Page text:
- By Benjamin Harrison
The All Blacks have long been synonymous with sporting supremacy, seemingly dominating the international rugby landscape for the best part of the last century. Notwithstanding their recent ‘blips’ in form, they have been viewed as the standard bearers; picking up 3 World Cups out of a possible 9, whilst accumulating a win percentage of just under 80%.
This sustained on-field dominance has led to the formation of a truly global brand, and has left their closest rivals; England, Australia, South Africa and Ireland trailing, from a commercial perspective, in their path. Brand Finance, a British Consultancy group, valued the All Blacks at a figure of £144m, making them the most-valuable brand in rugby, and by some distance too. When AIG became the All Blacks’ first ever Front of Shirt sponsor in 2012 (a partnership which still stands today), it exemplified not only the pulling power of the All Blacks brand, but also how multinational companies were starting to recognise the power of the All Blacks as a promotional marketing vehicle. The partnership was symbolic of rugby’s ever-growing importance on the global stage.
Taking all this into consideration, the news that broke on 6th November stating that New Zealand Rugby (NZR) are exploring private equity investment in order to raise funds may have come as a surprise to many. Why does the most valuable and recognisable team in rugby have to resort to selling itself to the highest bidder?
The most obvious answer to this is the Coronavirus pandemic, which has undoubtedly had and, will continue to have, a profound negative impact on the sporting landscape. The pandemic’s impact on the three main revenue streams for sporting entities; broadcasting, commercial and match day revenue has been significant, with many franchises witnessing substantial reductions in revenue. Manchester United, a global sporting giant, for example recently announced a loss of £70m in revenue attributed to the impacts of the pandemic, equating to a staggering 19% reduction in comparison to last year.
The devastating financial impact of COVID-19 has been felt globally, and the All Blacks have been no exception to this. Put simply, perhaps the rumours and interest in obtaining private equity investment are merely a means to survive. New Zealand Rugby’s chief executive, Mark Robinson, announced last week that the NZR had spent 47% of its cash reserves in order to ‘get through’ the financial implications caused by the pandemic. The NZR model of ‘central contracts’, where players, primarily All Black representatives, are contracted to the union rather than the clubs they represent has exacerbated the impact. Unlike nations such as England and France, the NZR has had to bear the full consequences of the pandemic and continue to pay out large sums in wages, whereas elsewhere these cost-bearing actions are evenly spread out across all the participating clubs. The southern hemisphere nations (New Zealand, Australia, and South Africa), have always been envious of the lure of the northern hemisphere from a commercial viewpoint (South Africa was rumoured to be prepared to walk away from the Rugby Championship to join the six Nations), and more specifically television contracts, and perhaps this financial gap and vulnerability has become apparent more than ever off the back of this news.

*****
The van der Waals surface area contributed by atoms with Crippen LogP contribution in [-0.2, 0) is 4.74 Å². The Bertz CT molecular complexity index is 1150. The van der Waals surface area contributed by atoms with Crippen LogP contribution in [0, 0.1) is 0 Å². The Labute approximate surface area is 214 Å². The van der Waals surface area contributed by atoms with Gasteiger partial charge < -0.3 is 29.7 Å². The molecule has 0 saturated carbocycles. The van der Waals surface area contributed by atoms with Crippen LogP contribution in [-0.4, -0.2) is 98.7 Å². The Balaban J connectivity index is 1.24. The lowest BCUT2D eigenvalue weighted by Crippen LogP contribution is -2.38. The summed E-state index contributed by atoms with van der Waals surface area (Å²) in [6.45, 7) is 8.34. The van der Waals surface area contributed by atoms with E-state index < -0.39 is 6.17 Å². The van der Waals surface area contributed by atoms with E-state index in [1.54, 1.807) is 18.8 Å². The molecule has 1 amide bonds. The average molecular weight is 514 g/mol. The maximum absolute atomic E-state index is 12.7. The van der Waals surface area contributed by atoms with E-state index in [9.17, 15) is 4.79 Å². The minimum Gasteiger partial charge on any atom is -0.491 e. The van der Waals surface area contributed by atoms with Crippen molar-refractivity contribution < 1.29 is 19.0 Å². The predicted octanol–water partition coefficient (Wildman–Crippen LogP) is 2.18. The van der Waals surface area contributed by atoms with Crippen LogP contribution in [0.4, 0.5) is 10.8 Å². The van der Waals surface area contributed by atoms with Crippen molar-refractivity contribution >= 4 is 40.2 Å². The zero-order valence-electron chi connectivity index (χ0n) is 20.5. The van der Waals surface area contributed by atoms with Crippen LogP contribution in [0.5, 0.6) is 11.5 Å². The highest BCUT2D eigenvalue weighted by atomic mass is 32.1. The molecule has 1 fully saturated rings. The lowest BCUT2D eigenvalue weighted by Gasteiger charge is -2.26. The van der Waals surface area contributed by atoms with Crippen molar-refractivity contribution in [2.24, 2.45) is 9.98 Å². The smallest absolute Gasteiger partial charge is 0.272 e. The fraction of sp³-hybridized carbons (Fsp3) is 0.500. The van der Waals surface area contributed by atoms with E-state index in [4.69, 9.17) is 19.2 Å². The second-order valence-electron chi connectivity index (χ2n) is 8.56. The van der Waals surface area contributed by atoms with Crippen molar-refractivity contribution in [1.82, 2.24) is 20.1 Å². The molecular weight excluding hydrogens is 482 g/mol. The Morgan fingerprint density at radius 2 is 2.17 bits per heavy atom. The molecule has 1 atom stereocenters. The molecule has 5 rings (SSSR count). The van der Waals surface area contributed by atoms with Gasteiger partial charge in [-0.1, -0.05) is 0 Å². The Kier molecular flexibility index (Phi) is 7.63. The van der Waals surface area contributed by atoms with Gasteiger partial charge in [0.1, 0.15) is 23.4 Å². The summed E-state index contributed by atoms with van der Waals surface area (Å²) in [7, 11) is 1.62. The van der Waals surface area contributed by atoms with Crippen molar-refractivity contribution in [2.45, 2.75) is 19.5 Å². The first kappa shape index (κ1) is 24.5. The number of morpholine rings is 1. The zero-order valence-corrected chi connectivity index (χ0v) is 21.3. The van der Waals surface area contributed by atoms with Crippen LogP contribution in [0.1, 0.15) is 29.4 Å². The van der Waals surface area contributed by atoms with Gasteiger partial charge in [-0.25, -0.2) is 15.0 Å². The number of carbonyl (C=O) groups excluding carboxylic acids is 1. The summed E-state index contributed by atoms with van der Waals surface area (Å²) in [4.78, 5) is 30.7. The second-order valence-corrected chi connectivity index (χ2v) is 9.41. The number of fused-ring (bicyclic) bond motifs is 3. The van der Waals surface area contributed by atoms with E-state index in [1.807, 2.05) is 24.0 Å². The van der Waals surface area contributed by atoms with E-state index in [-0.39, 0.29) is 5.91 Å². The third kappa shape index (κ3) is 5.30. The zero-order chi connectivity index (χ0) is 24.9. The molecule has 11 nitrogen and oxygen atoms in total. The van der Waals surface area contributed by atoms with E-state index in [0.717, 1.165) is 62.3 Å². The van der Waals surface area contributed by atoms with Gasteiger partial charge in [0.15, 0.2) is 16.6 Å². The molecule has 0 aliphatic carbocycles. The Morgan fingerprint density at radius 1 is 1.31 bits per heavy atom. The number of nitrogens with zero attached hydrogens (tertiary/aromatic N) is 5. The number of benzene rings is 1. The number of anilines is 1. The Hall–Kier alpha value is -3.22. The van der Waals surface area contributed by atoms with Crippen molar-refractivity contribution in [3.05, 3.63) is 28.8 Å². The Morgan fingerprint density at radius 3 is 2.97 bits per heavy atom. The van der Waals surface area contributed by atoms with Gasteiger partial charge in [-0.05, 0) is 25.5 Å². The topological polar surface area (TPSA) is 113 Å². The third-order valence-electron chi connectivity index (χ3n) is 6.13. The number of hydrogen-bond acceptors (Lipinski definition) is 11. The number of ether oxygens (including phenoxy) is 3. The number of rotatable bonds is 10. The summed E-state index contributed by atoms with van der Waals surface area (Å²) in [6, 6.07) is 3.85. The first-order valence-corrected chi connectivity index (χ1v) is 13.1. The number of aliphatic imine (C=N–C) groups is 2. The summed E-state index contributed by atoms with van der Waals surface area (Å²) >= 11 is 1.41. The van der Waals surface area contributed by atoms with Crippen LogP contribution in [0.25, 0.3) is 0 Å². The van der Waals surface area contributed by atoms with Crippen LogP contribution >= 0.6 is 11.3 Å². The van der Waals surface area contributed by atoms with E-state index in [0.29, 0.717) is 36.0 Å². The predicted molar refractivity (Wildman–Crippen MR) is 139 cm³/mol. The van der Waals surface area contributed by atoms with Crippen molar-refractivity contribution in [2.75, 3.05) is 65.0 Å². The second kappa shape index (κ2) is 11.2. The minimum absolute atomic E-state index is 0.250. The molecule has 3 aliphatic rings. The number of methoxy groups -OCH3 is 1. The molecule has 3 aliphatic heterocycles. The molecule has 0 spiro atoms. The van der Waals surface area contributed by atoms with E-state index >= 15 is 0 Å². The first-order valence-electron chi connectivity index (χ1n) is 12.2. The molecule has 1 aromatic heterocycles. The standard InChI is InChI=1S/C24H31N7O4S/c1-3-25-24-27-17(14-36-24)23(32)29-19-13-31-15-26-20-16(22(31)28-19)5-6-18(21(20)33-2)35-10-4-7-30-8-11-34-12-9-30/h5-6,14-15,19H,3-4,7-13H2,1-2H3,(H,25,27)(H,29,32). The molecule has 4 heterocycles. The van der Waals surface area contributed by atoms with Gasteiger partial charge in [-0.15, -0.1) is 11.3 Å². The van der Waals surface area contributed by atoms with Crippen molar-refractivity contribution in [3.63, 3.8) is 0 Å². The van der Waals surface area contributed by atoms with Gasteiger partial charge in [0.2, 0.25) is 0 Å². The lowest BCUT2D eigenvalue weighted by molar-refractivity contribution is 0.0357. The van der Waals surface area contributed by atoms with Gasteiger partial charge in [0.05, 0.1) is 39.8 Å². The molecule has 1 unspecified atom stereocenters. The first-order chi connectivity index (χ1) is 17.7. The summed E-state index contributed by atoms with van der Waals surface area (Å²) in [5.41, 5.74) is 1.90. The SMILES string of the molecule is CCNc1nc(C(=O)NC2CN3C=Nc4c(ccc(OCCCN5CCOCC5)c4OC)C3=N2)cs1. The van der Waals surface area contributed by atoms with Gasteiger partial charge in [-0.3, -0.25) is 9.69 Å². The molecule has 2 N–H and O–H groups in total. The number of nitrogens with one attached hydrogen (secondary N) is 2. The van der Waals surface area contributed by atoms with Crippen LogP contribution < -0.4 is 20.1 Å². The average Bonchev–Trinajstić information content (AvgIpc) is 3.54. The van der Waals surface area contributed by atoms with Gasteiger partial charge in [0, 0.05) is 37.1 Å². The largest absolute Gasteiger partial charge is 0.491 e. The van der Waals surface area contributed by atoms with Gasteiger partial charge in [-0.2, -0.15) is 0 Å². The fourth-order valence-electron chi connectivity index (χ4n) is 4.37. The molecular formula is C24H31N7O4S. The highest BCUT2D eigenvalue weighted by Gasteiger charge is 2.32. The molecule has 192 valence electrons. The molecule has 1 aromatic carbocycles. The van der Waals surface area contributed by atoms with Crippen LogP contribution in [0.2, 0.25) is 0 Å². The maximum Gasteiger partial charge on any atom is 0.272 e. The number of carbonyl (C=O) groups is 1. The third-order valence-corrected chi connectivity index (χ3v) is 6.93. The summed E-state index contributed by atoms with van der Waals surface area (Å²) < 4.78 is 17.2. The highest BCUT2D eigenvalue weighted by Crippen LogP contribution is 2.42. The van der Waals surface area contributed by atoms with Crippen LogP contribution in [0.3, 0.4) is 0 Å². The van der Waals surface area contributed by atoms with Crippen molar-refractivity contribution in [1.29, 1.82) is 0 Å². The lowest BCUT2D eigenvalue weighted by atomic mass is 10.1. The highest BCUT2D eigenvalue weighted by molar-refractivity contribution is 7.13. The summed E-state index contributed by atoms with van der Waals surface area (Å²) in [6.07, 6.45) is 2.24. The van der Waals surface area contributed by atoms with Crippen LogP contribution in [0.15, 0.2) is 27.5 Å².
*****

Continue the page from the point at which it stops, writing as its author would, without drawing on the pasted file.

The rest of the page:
Although undoubtedly the COVID-19 pandemic has caused sporting teams to think unconventionally in order to raise new income streams, those who have been keeping tabs with the commercial landscape of rugby, may not be surprised to hear that the All Blacks are exploring investment. After all, leading private equity group, CVC, have already been readily exploring the rugby market and have invested heavily in the Gallagher Premiership and Guinness Pro14 in the Northern Hemisphere. From this perspective, it makes sense commercially that the All Blacks are the next rugby brand that investors are casting their eyes towards.
As I alluded to earlier, the All Blacks are by far the most powerful brand in rugby, and therefore undoubtedly they would be viewed as an attractive proposition by investors. Rugby, as a whole, is viewed as an ‘unpolished diamond’, with huge scope for growth across the globe. A quick look at Rugby Union’s exponential growth over in America suggests that the sport is close to exploding in terms of popularity. With rumours circulating that rugby is exploring ways to become increasingly globalised and more accessible for the masses, maybe this step by the All Blacks is to ensure that they are adequately represented at the negotiating table when the inevitable next shake-up of international rugby occurs (speculation of aligning the Northern and Southern Hemisphere rugby calendars) and new television contracts are agreed.
All in all, COVID19 has without doubt sped up the necessity for sporting teams, including the All Blacks, to explore new, unconventional methods of generating capital. Whilst, this could be viewed as a solution to the short-term financial problems caused by the pandemic, rugby has been going through transition to become more global and commercialised for some time. Therefore, in my opinion it should be of no surprise that investment groups such as CVC, are turning their attention to the ‘crown jewel’ of international rugby, and have been convinced of the scope for growth within the sport, with the All Blacks being at the forefront of this change.